LOS ANGELES — A civil rights group launched a scathing attack against Los Angeles County's longtime sheriff Wednesday, demanding his resignation and claiming his sprawling jail system fosters a culture of fear, deputy brutality and corruption.
Sherriff Lee Baca, whose deputies oversee about 15,000 inmates in the nation's busiest jail system, said he welcomed any criticism but disputed the claims made by the American Civil Liberties Union and said he had no intention of stepping down.
The ACLU called a news conference to demand the four-term sheriff's resignation, saying he and his top commanders are willfully indifferent to claims made by inmates and civilian jail visitors that deputies routinely viciously assault inmates.
In one case, an inmate at the downtown Men's Central Jail said deputies accused him of stealing mail then punched him, breaking an eye socket, and put him in a cell with two gang members.
Deputies repeatedly ignored the man's cries for help as the gang members raped him while another inmate flushed his head down a toilet to muffle his screams, the man, who had been jailed for making criminal threats, said in a sworn declaration.
It is "a jail system and a sheriff's department running a jail system through corruption, through intimidation, through unchecked violence and negligent, perhaps even nonexistent, supervision and management," said Tom Parker, a former FBI special agent in charge who conducted an investigation of the jails for the ACLU. "I have never seen anything that approaches the patterns of violence, misfeasance and malfeasance that particularly infects the Los Angeles County jail system."
Such intense criticism is unusual for Baca, a mild-mannered lawman who publicly espouses compassionate treatment of criminals and educational opportunities for inmates. The 69-year-old ran unopposed in last year's election and has held the office for 13 years.
Baca called the ACLU's statements "hyperbole" designed at winning a quick headline. He said his department takes seriously all allegations of deputy misconduct and noted that deputies who had been shown to use excessive force were frequently dismissed.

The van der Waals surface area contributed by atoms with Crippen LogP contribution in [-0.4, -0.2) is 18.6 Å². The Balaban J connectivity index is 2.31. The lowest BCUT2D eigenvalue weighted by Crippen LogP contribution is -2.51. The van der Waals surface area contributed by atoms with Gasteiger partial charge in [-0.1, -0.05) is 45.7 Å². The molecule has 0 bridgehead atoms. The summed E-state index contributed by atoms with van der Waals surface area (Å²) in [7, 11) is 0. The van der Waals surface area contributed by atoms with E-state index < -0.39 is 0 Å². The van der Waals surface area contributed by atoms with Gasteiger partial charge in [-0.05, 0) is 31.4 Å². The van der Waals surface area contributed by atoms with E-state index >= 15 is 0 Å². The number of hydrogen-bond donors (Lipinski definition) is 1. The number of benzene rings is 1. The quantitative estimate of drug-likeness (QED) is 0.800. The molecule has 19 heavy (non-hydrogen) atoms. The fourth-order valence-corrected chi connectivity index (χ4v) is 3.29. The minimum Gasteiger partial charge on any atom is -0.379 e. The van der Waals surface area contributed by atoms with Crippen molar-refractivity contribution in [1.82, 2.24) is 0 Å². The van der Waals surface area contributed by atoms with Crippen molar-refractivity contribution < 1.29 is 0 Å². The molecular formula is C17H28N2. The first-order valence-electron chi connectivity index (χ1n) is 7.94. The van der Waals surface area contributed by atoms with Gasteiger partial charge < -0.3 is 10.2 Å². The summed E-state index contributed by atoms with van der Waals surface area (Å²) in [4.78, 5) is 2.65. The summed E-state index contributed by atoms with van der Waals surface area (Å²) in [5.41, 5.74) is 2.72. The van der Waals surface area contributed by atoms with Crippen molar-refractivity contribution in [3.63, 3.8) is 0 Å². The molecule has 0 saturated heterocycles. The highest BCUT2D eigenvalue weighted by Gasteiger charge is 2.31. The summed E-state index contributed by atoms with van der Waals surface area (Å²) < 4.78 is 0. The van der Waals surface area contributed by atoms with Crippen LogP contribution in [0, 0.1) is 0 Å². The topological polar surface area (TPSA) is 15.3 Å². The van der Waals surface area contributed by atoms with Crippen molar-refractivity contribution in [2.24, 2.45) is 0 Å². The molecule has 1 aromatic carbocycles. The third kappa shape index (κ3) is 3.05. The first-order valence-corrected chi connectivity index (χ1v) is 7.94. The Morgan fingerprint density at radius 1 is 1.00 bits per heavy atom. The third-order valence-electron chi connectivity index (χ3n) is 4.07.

"It's easy to accuse deputies of being brutal, it's easy to make mass comments about how everything is running rampant in the jail system," Baca said. "When (inmates) do get violent with my staff or they get violent with each other, who is responsible for ending the violence?"
He added that deputies often try to talk to violent inmates but, "at some point, you have to take physical action."
The ACLU, a court-appointed monitor of jail conditions, called for Baca's resignation while releasing a 22-page report that referenced 70 sworn statements, including affidavits by two chaplains and a Hollywood producer who volunteer at the Men's Central Jail.
"Sheriff Baca bears ultimate responsibility for the horrific details we uncovered compiling this report and must step down," ACLU of Southern California's legal director Peter Eliasberg said.
The report was filed in court as part of an ongoing monitoring process by the ACLU. Eliasberg said the organization was considering future legal action against the sheriff's department.
The ACLU said it received thousands of brutality complaints in the past year.
"I have never seen anything to match the institutional culture of deputy savagery," Margaret Winter of the ACLU's National Prison Project told a news conference.
"Hangover" producer Scott Budnick, a former jail writing tutor, chaplain Paulino Juarez and another chaplain who submitted a statement anonymously said in the ACLU report that deputies brutalize inmates, and sheriff's supervisors don't take beating reports seriously.
Juarez said he was ministering to a Men's Central Jail inmate on Feb. 11, 2009, when he saw three deputies beating an apparently handcuffed inmate who was pleading for them to stop.
The name of the man who said in the report that he was raped was withheld because The Associated Press does not typically name alleged victims of sex crimes.
Michael Gennaco, who heads the County Office of Independent Review oversight body at the sheriff's department, said the ACLU was overreaching in its claims and noted that his office routinely investigates complaints of jailhouse beatings and appropriate action is taken when necessary.
Eliasberg said U.S. Attorney General Eric Holder should order criminal and civil rights investigations into "deputy-on-inmate assaults, deputy-instigated inmate-on-inmate assaults and the regular use of excessive force inside the jail."
The FBI has been investigating deputy conduct at county jails, partly in response to claims put forward by the ACLU.
On Tuesday, Baca met with U.S. Attorney Andre Birotte to discuss an FBI undercover sting in which a deputy allegedly accepted a $1,500 bribe to get a cell phone to an inmate who was an FBI informant.
ACLU lawyers said an institutional problem inherent in the jails is that the facilities are staffed by young deputies on their first assignment with the department. The ACLU argued that putting hotheaded and sometimes bored young men who'd rather be patrolling the streets in the confines of a violent jail could help foster resentment against inmates.
"Gang-like groups of deputies have been operating in the Los Angeles Sheriff's Department at least since the 1980s, and perhaps since the early 1970s, and these deputy gangs continue to operate today seemingly with impunity, right under the eyes of all levels of the current management," wrote Parker, the former assistant special agent in charge of the FBI's Los Angeles field office.
Associated Press writer Jeff Wilson contributed to this report.
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___Information from: Los Angeles Times, http://www.latimes.com